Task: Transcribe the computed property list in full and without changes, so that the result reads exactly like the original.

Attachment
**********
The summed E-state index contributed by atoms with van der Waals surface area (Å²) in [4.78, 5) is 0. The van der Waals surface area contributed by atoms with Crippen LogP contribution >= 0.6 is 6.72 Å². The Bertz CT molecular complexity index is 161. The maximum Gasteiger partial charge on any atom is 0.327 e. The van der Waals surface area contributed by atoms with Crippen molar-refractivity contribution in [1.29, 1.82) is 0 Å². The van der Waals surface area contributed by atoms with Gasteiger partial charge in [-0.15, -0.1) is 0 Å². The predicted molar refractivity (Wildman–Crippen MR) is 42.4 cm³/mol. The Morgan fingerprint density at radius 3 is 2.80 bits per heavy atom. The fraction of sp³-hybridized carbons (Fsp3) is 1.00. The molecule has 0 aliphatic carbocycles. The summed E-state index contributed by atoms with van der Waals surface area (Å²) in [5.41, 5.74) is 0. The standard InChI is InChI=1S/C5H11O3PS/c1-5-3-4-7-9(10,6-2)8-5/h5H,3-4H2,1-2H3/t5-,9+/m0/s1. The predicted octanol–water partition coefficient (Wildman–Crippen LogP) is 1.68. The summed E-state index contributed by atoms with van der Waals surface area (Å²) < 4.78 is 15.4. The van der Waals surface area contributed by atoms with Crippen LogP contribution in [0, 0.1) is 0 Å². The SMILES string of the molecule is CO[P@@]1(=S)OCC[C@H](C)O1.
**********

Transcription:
The summed E-state index contributed by atoms with van der Waals surface area (Å²) in [4.78, 5) is 0. The van der Waals surface area contributed by atoms with Crippen LogP contribution >= 0.6 is 6.72 Å². The Bertz CT molecular complexity index is 161. The maximum Gasteiger partial charge on any atom is 0.327 e. The van der Waals surface area contributed by atoms with Crippen molar-refractivity contribution in [1.29, 1.82) is 0 Å². The van der Waals surface area contributed by atoms with Gasteiger partial charge in [-0.15, -0.1) is 0 Å². The predicted molar refractivity (Wildman–Crippen MR) is 42.4 cm³/mol. The Morgan fingerprint density at radius 3 is 2.80 bits per heavy atom. The fraction of sp³-hybridized carbons (Fsp3) is 1.00. The molecule has 0 aliphatic carbocycles. The summed E-state index contributed by atoms with van der Waals surface area (Å²) in [5.41, 5.74) is 0. The standard InChI is InChI=1S/C5H11O3PS/c1-5-3-4-7-9(10,6-2)8-5/h5H,3-4H2,1-2H3/t5-,9+/m0/s1. The predicted octanol–water partition coefficient (Wildman–Crippen LogP) is 1.68. The summed E-state index contributed by atoms with van der Waals surface area (Å²) < 4.78 is 15.4. The van der Waals surface area contributed by atoms with Crippen LogP contribution in [0, 0.1) is 0 Å². The SMILES string of the molecule is CO[P@@]1(=S)OCC[C@H](C)O1.